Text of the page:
Facebook has been in the news quite a bit recently. From the Cambridge Analytica scandal to the viral memes of founder and CEO Mark Zuckerberg drinking water at his appearance before Congress, it almost feels like the company has been constantly stealing headlines for weeks now. Amidst all of this controversy, Facebook had their F8 conference, an annual conference for developers of the company, on the first of May. Zuckerberg announced during the keynote speech that the company will introduce a new dating feature for Facebook, commenting that “200 million people listed as single, so clearly there’s something to do here.” He added, “If we’re focused on helping people build meaningful relationships, then this is perhaps the most meaningful of all.”
For anyone following the history of the company, this shouldn’t come as a shock. In fact, many insiders joke that the only reason Facebook was created was for Mark Zuckerberg to rank ladies according to their looks. Jokes aside, that really was how the website started, as a means of reaching ladies and dating. Facebook would later distance themselves from this and become more family friendly, but in doing so it seems they have turned a full 360 degrees and come back to their original proposition. This time, however, Facebook is determined to make it a more permanent feature. They want people to find their lifelong partners on the website, in contrast to what used to be a way to find the prettiest girls in its earliest incarnations.
The results of the announcement were fairly easy to predict as well. The price of stock of Match, a prominent dating company and its parent IAC both went down. The prices plummeted by 22 and 18 percent respectively. The new feature will probably be free, which would challenge Match very well, as Tinder- the only real viable option in the dating scene, has gotten more and more premium features in the last couple of years.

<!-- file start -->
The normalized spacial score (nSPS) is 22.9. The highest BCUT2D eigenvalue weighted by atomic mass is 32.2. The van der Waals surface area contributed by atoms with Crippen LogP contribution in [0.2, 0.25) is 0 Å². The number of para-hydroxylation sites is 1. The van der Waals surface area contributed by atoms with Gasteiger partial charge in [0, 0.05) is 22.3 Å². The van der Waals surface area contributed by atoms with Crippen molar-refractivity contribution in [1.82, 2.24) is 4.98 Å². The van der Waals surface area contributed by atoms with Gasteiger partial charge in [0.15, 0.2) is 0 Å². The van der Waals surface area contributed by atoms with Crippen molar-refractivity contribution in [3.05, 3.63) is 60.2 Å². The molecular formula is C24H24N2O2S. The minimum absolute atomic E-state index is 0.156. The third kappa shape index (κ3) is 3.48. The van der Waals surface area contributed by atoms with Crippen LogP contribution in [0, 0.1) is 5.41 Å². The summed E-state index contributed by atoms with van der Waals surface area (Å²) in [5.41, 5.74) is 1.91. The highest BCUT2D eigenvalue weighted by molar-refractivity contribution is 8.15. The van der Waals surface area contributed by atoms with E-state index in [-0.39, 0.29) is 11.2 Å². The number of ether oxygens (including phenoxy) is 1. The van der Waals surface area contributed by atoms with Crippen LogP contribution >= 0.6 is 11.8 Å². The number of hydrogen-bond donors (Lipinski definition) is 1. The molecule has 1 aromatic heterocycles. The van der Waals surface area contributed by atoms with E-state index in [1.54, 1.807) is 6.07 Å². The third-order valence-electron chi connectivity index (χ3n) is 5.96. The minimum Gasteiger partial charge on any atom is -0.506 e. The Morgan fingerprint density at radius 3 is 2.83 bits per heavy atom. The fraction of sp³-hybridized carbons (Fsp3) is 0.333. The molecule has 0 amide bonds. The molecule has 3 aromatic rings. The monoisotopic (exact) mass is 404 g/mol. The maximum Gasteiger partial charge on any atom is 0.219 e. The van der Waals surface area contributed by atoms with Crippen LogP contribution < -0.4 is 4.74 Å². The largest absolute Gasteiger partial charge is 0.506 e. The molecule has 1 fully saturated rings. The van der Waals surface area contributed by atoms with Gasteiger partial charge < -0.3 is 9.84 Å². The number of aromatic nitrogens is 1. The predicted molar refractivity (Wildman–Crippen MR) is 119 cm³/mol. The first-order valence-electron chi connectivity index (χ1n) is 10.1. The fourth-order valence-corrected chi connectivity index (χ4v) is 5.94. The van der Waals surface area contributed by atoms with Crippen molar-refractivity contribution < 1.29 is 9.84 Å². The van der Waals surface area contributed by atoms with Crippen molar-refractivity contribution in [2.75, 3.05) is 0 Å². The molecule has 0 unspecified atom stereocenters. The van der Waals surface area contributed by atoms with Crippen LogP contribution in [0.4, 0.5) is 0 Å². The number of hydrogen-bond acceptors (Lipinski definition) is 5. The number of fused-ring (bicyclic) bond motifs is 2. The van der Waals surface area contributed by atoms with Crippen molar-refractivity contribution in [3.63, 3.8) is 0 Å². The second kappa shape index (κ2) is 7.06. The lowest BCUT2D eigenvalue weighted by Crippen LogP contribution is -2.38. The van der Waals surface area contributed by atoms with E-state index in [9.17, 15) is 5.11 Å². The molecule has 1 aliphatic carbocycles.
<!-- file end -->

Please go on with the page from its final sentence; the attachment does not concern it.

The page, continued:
The IAC CEO, Joey Lavin, when asked about this new development, simply brought up Facebook’s controversies in a fun fashion, saying the product could be “great for US/Russia relationships”. He also said that “Come on in. The water is warm”, hinting that his company already has a sizable chunk of that market. The CEO of Match, Mandy Ginsberg, shared similar confident sentiments. She also proceeded to poke fun at the expense of the massive corporation. She said in a statement, “We’re surprised at the timing given the amount of personal and sensitive data that comes with this territory.” It’s clear at this point that both the CEOs of Match and its parent IAC are trying their hardest to bring up that controversy and to make sure people cannot trust Facebook with their data, but the bottom line is that because of Facebook’s new announcement they have lost tons of money.
Many analysts also speculate this feature to be a way to divert public attention away from the Cambridge Analytica scandal and towards something they can actually market. For months now, Facebook has been trying to put out the raging barn fire that it has been this controversy and the associated data leaks. The CEO, Zuckerberg, has even been brought to trial for this reason. He however, stated at F8 that his company will “keep building [new features] even while we focus on keeping people safe.”
The dating feature comes with its very own texting feature, where only texts can be sent, not images. It will also be separate from the Messenger or WhatsApp apps. As said by Chris Cox, the chief product officer, this new feature is said to mirror real life as it will feature links to events and groups on the website, allowing users to connect through a shared interest, hobby, profession or any combination of the three.
All of this sounds fantastic, especially as Tinder has been useless for non-premium users for a while now. This brings them real competition, something everyone likes to have as consumers in the market. Tinder’s near monopoly being shattered would do wonders for single people worldwide who do not want to pay a premium. That being said, this announcement also means that Facebook will be handling more sensitive data than they ever have, and they do not have a very good record of handling sensitive data. In the coming months we will see if Facebook can put our doubts to rest, or if we see another scandal in the same proportions as (or greater than) Cambridge Analytica.